It’s almost St. Patrick’s Day in NYC!
Originally, St. Patrick’s Day began in Ireland as a Catholic holiday, but over the years it has grown into a festival of Irish culture. A week-long celebration of Irish music, theater, and visual arts takes place in many regions of Ireland. Family get-togethers are also important, as people sit down for a special meal. The feast of corned beef and cabbage, though, is an American tradition; in Ireland one is more likely to find bacon or a savory roast chicken on the table.
Although the St. Patrick’s Day Parade has become a part of celebrations in Ireland these days, it’s the result of an American influence, where the tradition was created by homesick Irish immigrants. More recently, St. Patrick’s Day has become a highly marketable and promoted event in Ireland, resulting in an attractive draw for tourists visiting the country.
The NYC St. Patrick’s Day Parade dates back to March 17, 1762, when it was first organized by a group of homesick Irish immigrants and Irish military in the American colonies of NYC. Participants enjoyed the freedom to speak Irish, wear the color green- which was banned in Ireland at the time, sing native songs, and play the bagpipe.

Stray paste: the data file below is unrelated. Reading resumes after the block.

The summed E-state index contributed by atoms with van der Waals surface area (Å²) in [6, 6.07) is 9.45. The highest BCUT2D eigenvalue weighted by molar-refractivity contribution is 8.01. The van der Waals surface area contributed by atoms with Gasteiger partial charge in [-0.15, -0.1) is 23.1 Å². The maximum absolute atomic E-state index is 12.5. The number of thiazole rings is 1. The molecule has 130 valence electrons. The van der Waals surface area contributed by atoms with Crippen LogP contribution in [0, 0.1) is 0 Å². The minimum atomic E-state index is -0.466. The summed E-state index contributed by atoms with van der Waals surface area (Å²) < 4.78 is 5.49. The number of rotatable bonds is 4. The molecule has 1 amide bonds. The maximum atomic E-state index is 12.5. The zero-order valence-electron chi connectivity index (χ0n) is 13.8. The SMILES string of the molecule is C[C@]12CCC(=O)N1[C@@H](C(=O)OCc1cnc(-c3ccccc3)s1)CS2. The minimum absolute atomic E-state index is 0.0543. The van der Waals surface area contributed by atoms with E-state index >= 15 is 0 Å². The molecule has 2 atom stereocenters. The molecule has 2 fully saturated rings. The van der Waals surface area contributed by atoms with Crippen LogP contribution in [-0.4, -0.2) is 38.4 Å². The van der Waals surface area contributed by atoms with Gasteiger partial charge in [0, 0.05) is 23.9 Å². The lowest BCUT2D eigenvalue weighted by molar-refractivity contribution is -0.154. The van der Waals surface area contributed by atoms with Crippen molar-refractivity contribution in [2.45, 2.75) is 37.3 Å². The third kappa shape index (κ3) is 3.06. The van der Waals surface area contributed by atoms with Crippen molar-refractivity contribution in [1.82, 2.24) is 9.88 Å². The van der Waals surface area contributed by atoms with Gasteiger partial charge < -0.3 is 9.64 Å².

These things gave powerful meaning to those people who fled their homeland.
Join in the fun! Come to the St. Patrick’s Day Parade!
The NYC Parade is held on March 17th and begins precisely at 11:00 AM. The Parade marches up Fifth Avenue beginning at East 44th Street and ending at East 79th.
Reference: CUNY Baruch: NYCdata | Uniquely NYC (cuny.edu)
- Homesick- adj the feeling of missing your home
- Banned-adj not allowed